# Cells, EMF and Internal Resisance

• A cell is device which converts chemical energy into electrical energy.
• The EMF of a cell is defined as the work done in moving unit positive charge in the whole circuit.
• The EMF of a cell is depends only on nature of electrodes and electrolyte.
• Internal resistance is the resistance offered by electrolyte between anode and cathode.
• Internal resistance depends on area and size of plates and distance between the plates. Electrolyte of temperature.
• The terminal potential difference is the work done in moving unit positive charge from anode to cathode.
• The voltage dropped across the terminals of internal resistance is called lost volt.
• Terminal potential difference V = E – ir.
• EMF developed in the cell against the emf of the cell called Back EMF.
• \tt i = \frac{E_{1} + E_{2}}{r_{1} + r_{2} + R}
• Terminal potential difference across first cell V1 = E1 – ir1.
• Terminal potential difference across second cell V2 = E2 – ir2.
• When "n" cells of emf E and internal resistance "r" are connected in series. Then current \tt i = \frac{nE}{R+ nr}
• When out of ‘n’ cells ‘m’ cells are connected wrongly effective emf = (n – 2m) E.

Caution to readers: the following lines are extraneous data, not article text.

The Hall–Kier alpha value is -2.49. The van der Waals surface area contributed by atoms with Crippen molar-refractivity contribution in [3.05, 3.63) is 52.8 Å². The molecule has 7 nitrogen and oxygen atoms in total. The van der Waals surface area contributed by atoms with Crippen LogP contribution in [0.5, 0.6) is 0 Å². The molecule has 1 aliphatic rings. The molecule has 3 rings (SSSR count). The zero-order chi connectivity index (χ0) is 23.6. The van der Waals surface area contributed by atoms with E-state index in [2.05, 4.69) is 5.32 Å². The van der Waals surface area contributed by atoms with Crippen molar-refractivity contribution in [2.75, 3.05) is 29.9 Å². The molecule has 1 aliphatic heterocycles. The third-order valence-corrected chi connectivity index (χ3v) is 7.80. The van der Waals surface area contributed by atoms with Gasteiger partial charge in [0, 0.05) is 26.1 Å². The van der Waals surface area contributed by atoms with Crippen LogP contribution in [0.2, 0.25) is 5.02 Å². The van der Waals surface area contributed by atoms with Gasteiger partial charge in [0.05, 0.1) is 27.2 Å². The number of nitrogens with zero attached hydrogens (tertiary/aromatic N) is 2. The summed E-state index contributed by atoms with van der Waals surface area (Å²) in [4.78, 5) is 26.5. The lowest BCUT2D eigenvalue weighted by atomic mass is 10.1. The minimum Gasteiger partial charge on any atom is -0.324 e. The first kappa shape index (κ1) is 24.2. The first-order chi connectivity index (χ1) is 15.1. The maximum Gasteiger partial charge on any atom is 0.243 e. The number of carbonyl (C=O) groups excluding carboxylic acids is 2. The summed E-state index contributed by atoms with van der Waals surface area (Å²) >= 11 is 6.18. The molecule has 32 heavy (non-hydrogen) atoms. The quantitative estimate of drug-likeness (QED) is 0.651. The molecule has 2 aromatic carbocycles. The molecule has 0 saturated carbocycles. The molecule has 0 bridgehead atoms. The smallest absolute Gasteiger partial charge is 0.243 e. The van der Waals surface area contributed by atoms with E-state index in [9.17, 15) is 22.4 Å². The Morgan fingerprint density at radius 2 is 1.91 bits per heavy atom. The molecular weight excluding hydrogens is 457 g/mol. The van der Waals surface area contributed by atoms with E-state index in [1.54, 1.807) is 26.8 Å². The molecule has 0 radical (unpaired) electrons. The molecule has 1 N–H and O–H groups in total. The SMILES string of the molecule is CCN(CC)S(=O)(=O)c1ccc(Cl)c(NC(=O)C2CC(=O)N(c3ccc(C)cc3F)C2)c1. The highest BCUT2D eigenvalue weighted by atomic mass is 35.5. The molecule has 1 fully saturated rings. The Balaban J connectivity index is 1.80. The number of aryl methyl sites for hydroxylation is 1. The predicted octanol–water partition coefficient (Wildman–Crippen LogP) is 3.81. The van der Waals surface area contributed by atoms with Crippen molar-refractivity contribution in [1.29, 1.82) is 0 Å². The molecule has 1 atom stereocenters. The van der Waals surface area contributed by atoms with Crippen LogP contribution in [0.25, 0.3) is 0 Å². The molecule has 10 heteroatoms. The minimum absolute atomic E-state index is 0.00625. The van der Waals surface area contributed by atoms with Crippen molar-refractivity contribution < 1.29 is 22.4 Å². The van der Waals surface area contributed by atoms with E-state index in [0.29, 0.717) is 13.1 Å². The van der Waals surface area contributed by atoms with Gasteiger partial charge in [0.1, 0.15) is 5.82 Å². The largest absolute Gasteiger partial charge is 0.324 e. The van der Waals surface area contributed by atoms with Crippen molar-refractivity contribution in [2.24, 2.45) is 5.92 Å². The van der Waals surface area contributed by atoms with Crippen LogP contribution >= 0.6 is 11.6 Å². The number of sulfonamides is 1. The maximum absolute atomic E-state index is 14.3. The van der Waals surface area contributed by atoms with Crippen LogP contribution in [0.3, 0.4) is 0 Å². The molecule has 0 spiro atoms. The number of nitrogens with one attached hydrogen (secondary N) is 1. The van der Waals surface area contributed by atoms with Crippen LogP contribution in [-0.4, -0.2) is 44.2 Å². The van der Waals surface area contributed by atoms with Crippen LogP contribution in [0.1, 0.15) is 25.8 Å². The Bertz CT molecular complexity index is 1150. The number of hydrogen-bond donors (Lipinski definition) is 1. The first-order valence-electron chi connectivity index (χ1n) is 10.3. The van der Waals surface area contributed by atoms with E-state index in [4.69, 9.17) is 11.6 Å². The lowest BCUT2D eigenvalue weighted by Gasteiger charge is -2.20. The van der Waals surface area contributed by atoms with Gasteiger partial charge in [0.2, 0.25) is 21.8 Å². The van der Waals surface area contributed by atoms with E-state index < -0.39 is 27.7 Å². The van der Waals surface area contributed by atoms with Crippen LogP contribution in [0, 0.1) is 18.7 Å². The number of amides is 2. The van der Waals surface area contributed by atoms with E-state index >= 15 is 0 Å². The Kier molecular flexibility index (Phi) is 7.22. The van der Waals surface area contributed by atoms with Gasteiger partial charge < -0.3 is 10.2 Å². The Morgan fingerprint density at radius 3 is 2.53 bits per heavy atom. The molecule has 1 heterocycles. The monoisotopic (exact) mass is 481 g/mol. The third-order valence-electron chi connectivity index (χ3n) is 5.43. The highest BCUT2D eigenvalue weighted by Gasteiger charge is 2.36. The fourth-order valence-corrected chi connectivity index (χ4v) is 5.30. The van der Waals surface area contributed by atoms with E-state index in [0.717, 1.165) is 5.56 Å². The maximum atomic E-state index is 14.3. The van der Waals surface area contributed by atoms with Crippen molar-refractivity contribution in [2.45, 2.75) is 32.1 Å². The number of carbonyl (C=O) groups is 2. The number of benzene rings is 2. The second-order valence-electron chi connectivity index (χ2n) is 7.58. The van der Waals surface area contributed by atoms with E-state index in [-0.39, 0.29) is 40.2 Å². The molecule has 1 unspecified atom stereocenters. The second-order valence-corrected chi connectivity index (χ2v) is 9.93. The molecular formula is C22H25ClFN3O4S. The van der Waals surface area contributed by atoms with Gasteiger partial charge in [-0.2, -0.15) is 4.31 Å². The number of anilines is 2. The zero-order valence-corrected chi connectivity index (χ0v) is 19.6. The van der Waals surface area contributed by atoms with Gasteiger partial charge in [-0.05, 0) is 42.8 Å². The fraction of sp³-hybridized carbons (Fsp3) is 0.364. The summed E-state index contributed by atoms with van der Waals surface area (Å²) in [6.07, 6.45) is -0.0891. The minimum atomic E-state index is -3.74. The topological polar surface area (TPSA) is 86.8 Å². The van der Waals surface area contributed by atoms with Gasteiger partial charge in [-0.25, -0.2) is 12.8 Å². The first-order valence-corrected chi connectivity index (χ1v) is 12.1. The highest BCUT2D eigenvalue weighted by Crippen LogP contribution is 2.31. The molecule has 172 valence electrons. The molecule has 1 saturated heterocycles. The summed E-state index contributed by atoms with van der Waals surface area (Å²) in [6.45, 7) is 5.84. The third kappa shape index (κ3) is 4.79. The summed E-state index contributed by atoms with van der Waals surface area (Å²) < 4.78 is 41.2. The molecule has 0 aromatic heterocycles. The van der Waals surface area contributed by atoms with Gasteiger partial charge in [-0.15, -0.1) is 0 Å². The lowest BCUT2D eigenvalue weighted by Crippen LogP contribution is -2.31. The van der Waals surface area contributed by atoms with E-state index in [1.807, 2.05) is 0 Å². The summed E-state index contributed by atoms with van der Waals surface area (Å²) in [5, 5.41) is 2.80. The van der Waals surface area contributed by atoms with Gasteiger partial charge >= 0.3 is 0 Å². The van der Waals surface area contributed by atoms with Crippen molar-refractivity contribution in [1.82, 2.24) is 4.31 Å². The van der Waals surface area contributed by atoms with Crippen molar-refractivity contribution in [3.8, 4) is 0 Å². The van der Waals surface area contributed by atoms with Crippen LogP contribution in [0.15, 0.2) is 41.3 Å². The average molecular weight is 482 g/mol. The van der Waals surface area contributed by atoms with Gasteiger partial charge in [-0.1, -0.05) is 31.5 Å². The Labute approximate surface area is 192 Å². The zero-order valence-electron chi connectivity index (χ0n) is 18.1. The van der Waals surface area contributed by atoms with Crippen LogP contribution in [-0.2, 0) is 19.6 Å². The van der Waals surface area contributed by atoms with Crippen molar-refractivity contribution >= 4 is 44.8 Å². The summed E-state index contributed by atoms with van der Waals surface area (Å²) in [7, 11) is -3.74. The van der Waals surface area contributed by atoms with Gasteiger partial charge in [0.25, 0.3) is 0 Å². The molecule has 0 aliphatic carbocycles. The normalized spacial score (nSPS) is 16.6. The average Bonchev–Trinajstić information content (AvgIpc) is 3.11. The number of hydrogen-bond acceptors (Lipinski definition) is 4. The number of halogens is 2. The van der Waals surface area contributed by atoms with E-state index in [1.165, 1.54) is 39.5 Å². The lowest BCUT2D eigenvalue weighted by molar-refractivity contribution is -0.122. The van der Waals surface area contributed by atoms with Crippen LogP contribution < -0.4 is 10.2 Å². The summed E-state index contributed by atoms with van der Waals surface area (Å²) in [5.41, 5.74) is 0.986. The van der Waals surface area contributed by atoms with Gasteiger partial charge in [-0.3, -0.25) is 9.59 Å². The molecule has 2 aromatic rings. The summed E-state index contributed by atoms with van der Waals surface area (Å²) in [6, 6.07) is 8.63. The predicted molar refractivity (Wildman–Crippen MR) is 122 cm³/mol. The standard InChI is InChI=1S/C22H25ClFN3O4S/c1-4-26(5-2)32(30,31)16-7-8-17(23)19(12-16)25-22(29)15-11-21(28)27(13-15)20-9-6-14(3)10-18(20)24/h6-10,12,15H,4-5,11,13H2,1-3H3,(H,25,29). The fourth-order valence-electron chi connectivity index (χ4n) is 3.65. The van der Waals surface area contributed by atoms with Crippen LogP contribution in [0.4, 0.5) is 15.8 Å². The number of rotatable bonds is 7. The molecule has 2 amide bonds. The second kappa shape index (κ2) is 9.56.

• If two cells of different EMF are connected in parallel \tt E_{eq} = \frac{E_{1} r_{2} + E_{1}r_{2}}{r_{1} + r_{2}}
• Current “i” when E1, E2 connected in parallel \tt i = - \frac{E_{1}r{2} + E_{2} r_{1}}{r_{1}r_{2} + R(r_{1} + r_{2})}
• When ‘n’ cells each of emf ‘E’ and internal resistance ‘r’ are connected in parallel. Current \tt I = \frac{E}{R+ (\frac{r}{m})}
• If R <<  \tt \frac{r}{m} Then \tt I = \frac{mE}{r}
• If R >>  \tt \frac{r}{m} Then \tt I = \frac{E}{R}
• "n" cells in series such ‘m’ cells are in parallel. Then Net resistance of circuit \tt R + \frac{nr}{m}.
• Current in the above \tt i = \frac{nmE}{mR + nr}.

### View the Topic in this video From 0:44 To 35:44

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1. Relation between ε, V and R
The voltage across R is
V = IR